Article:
Trained log. regression classifier for each chr for each pop to diagnose ROH from UPD (instead of consanguinity)
- used ROH length
- ratio of ROH across chr
- other things I missed
Found 304 putative UPD cases in 1.3 million “singletons”
- recapitulates chr dist. patterns
- found 172 more in UK biobank
- found 0 in the 4,000 duos (not a big sample size)
Sub-continental ancestry inference based on the gnomAD dataset accurately classifies patients at NCH
Andrei Rajkovic, Defne Ceyhan, Greg Wheeler, Tara Lichtenberg, Ben Kelly, Peter White.
Trying to better infer ancestry with the gnomad projection
ML algorithm (gradient boosted decision tree)
- trained on 4000 people (vcf input)
- accuracy defined as true ancestry in top2 (is that too loose?)
90+ ish accuracy (some ancestries don’t do so well)
I guess they are relying on self-reported ancestries? Aren’t these notorious for being not so accurate….?
- I asked … and yes they are …. which isn’t a problem that can be dealt with so easily
Patient stratification in the UK’s 100k Genomes Project—Using WGS and machine learning to predict cancer outcomes
Kate Ridout, Pauline Robbe, CLL pilot consortium, Anna Schuh. Presenter affiliation: University of Oxford, Oxford, United Kingdom. 231
Kaplan Meier curves
- these plots always bum me out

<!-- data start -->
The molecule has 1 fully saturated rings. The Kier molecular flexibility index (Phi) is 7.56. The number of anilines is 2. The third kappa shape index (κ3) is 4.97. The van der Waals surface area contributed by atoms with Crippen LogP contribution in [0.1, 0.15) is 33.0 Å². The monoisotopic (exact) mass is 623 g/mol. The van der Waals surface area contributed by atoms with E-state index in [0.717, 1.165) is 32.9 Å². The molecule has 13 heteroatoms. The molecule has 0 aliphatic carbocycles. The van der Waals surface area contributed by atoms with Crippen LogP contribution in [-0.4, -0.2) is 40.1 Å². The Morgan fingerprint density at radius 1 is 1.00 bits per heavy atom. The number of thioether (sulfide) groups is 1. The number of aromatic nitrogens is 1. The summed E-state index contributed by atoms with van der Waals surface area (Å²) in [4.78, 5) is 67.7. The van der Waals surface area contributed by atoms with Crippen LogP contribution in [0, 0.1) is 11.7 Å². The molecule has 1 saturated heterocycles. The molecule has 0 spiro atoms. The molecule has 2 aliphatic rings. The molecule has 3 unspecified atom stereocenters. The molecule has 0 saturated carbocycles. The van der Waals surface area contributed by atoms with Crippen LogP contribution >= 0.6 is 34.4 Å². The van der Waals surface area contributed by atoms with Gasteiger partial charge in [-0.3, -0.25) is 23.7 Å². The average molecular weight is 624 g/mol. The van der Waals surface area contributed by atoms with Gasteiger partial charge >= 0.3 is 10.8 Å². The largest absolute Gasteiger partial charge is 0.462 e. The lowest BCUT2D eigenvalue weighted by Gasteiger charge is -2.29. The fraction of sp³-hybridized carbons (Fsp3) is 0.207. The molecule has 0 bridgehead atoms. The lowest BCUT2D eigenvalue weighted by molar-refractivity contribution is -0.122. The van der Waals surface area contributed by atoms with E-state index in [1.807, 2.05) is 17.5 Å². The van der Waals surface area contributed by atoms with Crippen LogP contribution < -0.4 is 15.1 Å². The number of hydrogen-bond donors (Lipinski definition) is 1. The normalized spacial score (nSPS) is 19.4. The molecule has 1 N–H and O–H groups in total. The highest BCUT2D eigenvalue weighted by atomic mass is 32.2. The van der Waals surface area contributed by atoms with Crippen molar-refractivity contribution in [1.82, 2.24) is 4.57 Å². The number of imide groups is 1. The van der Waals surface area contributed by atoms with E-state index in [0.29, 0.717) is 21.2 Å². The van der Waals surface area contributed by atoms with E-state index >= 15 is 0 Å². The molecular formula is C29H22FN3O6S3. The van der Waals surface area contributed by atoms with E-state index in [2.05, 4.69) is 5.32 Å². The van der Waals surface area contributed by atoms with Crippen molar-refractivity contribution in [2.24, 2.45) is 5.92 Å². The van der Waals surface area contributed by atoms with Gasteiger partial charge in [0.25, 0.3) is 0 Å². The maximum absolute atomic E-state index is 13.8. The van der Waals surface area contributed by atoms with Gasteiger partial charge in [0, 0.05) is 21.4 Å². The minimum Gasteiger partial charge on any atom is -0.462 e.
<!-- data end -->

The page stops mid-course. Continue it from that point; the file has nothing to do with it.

- death curve
Going through pipeline to call variants / SV / CNV in somatic tissue
- LOTS of different tools
- even chromHMM … not certain what datasets the chromHMM was built off of
- anyways just super comprehensive, kitchen sink kind of stuff
- so many tools I wonder if they are correcting their p values for the bajillion test/tools they are doing….
showing some case studies….but why not combining all these into one framework….oh here we go I think
- non-negative matrix factorization (NMF)
- combine all features and see patterns, assess against outcomes
- n isn’t super high (200 ish)
- several independent-ish models / data / thingies which get merged somehow?
- don’t quite understand architecture…
- found a mut sig associated with better outcome (useful to de-prioritze for damaging chemo)
Inferring clone- and haplotype-specific chromosomal organization in rearranged cancer genomes with multiple sequencing technologies